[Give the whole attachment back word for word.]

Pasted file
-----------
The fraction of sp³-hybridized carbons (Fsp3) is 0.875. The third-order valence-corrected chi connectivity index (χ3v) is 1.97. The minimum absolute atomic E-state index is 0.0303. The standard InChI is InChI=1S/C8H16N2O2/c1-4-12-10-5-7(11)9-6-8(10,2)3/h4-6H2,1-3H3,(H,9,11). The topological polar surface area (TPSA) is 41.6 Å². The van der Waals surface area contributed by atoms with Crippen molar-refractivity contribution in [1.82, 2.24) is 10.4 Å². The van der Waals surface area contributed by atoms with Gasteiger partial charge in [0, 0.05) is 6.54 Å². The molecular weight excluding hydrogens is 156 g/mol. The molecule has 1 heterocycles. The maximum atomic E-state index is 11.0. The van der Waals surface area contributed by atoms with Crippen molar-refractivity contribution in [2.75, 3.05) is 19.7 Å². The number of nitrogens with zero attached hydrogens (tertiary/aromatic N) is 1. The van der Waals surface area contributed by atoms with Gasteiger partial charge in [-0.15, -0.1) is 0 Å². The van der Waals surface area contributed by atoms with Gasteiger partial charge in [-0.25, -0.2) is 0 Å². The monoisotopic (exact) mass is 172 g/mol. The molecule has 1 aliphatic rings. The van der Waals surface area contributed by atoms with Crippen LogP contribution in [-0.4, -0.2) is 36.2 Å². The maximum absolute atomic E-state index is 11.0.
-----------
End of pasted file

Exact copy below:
The fraction of sp³-hybridized carbons (Fsp3) is 0.875. The third-order valence-corrected chi connectivity index (χ3v) is 1.97. The minimum absolute atomic E-state index is 0.0303. The standard InChI is InChI=1S/C8H16N2O2/c1-4-12-10-5-7(11)9-6-8(10,2)3/h4-6H2,1-3H3,(H,9,11). The topological polar surface area (TPSA) is 41.6 Å². The van der Waals surface area contributed by atoms with Crippen molar-refractivity contribution in [1.82, 2.24) is 10.4 Å². The van der Waals surface area contributed by atoms with Gasteiger partial charge in [0, 0.05) is 6.54 Å². The molecular weight excluding hydrogens is 156 g/mol. The molecule has 1 heterocycles. The maximum atomic E-state index is 11.0. The van der Waals surface area contributed by atoms with Crippen molar-refractivity contribution in [2.75, 3.05) is 19.7 Å². The number of nitrogens with zero attached hydrogens (tertiary/aromatic N) is 1. The van der Waals surface area contributed by atoms with Gasteiger partial charge in [-0.15, -0.1) is 0 Å². The van der Waals surface area contributed by atoms with Gasteiger partial charge in [-0.25, -0.2) is 0 Å². The monoisotopic (exact) mass is 172 g/mol. The molecule has 1 aliphatic rings. The van der Waals surface area contributed by atoms with Crippen LogP contribution in [-0.4, -0.2) is 36.2 Å². The maximum absolute atomic E-state index is 11.0.